Abbie drove into the centre of town, parked, and forced herself to step from the car.
Following her breakdown on the outskirts, she felt a little better. Given all she had suffered here, it was no wonder seeing the place again had had such a powerful impact. But memories, while they might wound internally, could cause no physical damage. Abbie would force the pain of her past into a dark corner of her mind, allowing her to focus on whatever threat the present held. Both for the teenager from her dream and for herself.
Still, Abbie would never have returned by choice. The saying that came to mind was once bitten, twice shy, but even that wasn’t quite right. This town was no rabid dog that had snapped at her hand years before. This was a pit of snakes into which she had fallen. This town had bitten her not once but a thousand times.
Twice shy did not cover it.
None of this could be helped. Fighting her worst memories, Abbie stepped from the car. Despite the history of this place and its hold over her, Abbie had to treat it like any other town. On more than fifty occasions, Abbie had seen the face of a stranger in her dreams. Knowing the face belonged to a person who would die within forty-eight hours, she had rushed from her bed and driven into the darkness with no idea where she was going. Abbie always arrived where she was needed and, upon arrival, walked until she saw or heard signs of life. Allowing instinct to guide her, Abbie soon became entangled in the incident that endangered the man, woman, or child she intended to save.
Though Abbie knew the buildings, the streets, and (no doubt) many of the people here, she had to play the same role as always. Miss No One, the stranger. If she didn’t, she was in deep water.
As though this was a town unknown, Abbie left her car—drawstring bag over her shoulder—and made her way along the nearest street. The night was neither cold nor warm, but it was at least dry. Abbie was well-dressed for it in jeans and a long-sleeved, tight T-shirt. Temperature didn’t bother her much anyway. Clear skies were what mattered. Abbie carried only one change of clothes, and this in her drawstring bag, which was about as waterproof as a net.
She wandered aimlessly through the dark until she heard something in the distance—a thunk thunk thunk which signalled heavy bass. Abbie stopped, listened. This was a residential area. There were no nightclubs for several miles, which meant this could only be a house party. Abbie imagined illegal drugs, underage drinking, and sweaty inconsiderate teens who cared not if their neighbours could sleep through the onslaught of that ridiculous bass.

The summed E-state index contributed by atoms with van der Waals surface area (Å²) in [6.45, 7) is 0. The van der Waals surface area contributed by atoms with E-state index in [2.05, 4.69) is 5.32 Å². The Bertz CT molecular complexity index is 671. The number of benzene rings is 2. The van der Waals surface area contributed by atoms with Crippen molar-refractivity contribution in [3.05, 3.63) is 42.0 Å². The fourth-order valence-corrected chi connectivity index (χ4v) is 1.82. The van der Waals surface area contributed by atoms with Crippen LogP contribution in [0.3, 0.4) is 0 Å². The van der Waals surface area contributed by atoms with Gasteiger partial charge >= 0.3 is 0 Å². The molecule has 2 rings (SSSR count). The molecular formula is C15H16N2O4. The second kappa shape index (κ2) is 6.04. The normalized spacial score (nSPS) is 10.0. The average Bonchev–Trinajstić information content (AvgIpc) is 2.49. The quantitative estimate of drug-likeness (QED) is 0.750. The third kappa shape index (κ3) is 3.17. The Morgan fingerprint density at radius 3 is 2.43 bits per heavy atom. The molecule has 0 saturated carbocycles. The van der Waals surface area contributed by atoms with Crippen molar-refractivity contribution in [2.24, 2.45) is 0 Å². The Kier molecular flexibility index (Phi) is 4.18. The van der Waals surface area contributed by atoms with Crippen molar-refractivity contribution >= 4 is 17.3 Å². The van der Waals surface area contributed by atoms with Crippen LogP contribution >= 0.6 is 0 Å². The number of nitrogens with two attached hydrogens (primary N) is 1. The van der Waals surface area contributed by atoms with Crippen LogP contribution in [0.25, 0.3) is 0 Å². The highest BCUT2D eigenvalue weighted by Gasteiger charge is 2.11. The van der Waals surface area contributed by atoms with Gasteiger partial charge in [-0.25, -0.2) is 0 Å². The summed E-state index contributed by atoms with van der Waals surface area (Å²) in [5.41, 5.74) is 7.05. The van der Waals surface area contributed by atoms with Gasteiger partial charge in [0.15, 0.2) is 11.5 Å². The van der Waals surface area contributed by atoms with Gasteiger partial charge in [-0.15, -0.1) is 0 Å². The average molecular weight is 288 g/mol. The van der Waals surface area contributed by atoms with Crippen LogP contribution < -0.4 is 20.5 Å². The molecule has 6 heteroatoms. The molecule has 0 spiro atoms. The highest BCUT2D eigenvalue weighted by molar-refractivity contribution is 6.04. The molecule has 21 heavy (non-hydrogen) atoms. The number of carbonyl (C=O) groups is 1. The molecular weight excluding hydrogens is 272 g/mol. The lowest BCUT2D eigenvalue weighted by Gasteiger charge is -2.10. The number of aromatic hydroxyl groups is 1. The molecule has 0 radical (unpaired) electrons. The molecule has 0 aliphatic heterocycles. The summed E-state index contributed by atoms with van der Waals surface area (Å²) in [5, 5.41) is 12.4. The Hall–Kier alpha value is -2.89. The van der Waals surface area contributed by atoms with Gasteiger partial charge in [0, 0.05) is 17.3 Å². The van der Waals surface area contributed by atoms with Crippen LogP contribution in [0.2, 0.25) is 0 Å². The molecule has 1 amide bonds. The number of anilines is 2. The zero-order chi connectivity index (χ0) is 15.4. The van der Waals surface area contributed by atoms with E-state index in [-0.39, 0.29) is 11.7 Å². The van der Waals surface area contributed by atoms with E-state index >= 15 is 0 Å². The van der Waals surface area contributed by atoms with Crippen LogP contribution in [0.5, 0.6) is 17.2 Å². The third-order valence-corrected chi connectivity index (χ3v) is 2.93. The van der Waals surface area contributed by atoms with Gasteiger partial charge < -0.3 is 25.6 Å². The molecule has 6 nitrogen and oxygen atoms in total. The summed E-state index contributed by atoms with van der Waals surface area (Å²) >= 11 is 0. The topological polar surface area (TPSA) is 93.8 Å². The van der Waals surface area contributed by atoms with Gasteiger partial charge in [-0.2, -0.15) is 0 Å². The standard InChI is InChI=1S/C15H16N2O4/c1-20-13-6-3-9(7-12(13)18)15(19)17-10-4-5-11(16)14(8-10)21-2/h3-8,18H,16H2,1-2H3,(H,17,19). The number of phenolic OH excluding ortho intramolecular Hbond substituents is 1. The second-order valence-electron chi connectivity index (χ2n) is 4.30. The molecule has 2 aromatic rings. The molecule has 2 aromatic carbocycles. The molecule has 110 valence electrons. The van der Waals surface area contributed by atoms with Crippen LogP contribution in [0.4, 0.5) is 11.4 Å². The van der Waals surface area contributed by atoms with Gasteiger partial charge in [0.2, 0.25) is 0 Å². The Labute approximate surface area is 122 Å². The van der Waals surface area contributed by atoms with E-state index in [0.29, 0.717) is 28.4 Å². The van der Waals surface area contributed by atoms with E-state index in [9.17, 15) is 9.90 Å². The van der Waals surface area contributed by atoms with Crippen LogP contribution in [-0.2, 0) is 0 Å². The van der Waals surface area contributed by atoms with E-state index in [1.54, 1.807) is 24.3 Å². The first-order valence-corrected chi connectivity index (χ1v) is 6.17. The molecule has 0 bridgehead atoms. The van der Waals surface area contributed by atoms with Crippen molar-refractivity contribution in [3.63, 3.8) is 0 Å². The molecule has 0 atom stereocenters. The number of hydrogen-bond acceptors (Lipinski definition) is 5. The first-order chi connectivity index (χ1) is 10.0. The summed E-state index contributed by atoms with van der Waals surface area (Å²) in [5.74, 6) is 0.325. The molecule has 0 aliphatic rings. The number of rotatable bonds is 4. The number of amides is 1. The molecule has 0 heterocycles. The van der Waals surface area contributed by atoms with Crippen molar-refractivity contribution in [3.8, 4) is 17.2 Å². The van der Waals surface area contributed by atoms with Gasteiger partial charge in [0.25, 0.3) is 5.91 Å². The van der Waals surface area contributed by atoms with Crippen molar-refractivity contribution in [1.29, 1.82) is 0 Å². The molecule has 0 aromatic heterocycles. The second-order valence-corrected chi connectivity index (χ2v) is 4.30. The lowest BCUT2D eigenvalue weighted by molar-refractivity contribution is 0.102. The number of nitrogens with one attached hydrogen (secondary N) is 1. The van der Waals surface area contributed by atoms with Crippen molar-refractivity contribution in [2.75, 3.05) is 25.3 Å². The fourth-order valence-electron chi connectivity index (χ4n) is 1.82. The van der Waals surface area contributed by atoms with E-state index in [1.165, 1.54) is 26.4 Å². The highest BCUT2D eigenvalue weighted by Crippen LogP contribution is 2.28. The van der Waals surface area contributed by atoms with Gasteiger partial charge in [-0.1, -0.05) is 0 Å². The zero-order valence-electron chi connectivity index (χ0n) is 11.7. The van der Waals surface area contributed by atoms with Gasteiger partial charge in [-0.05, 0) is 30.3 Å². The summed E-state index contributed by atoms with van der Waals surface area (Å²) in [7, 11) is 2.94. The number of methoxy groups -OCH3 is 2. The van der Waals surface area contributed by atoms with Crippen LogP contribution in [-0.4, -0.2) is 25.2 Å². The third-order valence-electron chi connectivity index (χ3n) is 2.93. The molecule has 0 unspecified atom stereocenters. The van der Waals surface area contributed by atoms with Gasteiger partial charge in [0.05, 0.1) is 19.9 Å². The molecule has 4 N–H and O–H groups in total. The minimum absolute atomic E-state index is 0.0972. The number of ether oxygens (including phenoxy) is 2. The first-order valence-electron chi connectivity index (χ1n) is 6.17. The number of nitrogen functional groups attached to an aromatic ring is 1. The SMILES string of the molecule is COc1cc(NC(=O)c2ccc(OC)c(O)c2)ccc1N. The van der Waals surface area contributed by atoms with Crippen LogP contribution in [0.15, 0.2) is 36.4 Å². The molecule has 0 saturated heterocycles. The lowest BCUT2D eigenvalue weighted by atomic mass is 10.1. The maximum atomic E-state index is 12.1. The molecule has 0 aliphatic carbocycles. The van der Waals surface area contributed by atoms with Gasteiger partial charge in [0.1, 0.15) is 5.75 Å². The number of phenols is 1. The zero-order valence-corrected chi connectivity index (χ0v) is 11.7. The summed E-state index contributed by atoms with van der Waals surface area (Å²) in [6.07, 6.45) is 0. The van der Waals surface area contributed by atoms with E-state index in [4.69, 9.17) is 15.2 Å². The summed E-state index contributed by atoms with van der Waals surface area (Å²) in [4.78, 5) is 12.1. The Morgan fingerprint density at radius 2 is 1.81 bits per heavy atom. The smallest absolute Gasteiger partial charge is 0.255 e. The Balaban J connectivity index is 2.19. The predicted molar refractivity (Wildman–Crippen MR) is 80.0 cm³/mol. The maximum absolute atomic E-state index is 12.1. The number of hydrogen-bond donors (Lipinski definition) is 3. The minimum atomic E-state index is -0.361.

Someone should say something.
With a wry smile, Abbie continued towards the source of the sound. And the smile held until she reached the road of the house party.
Like many towns, the one in which Abbie’s mother had raised her children contained areas populated by the dirt poor and areas populated by the mega-rich. The thumping bass came from a road on the wealthiest side of that spectrum.
Gates opened onto a wide, smooth road with thick pavements opening onto four or five car driveways. The cars on these driveways (and there was more than one in every instance, even though most houses had at least a double garage) often cost more than the houses found in the cheaper areas of town. Reds, yellows and blacks. The cars all seemed either to be impractical sporty numbers or huge SUVs. There were even a couple of limos on show and probably more in the garages.
The houses were beautiful, as one might expect on such a street. They were well-spaced with huge gardens and, in some cases, although this country was no tropical paradise, pools. Perfect for the three or four days of summer per year.
The street’s smallest house was a six-bedroom, the biggest perhaps 50% larger than that. From the gated entry to the street, the road rose on a slight incline to the end of the cul de sac, where sat the grandest home, surveying the smaller houses that comprised the street. The window-rattling bassline emanated from this mansion at the street’s peak. And Abbie had been there before.
Here again came the memories.
Abbie was only a couple of months from her thirtieth birthday. On her sixteenth, she had defied her mother’s wishes and snuck from her bedroom after the sun had dropped below the horizon. On her bicycle, quite alone, she had cycled four miles to this very street. Fearing how it would look to turn up on a crappy pedal bike, Abbie had left the wheels beyond the gates of this wealthy community. Had approached the house on foot, as she did now.
On her sixteenth birthday, mingled nerves and excitement had made Abbie’s approach slow and unsteady. Closing in on thirty, her coming was just as sluggish. This time, the barrage of the past and swelling anger caused the hesitation.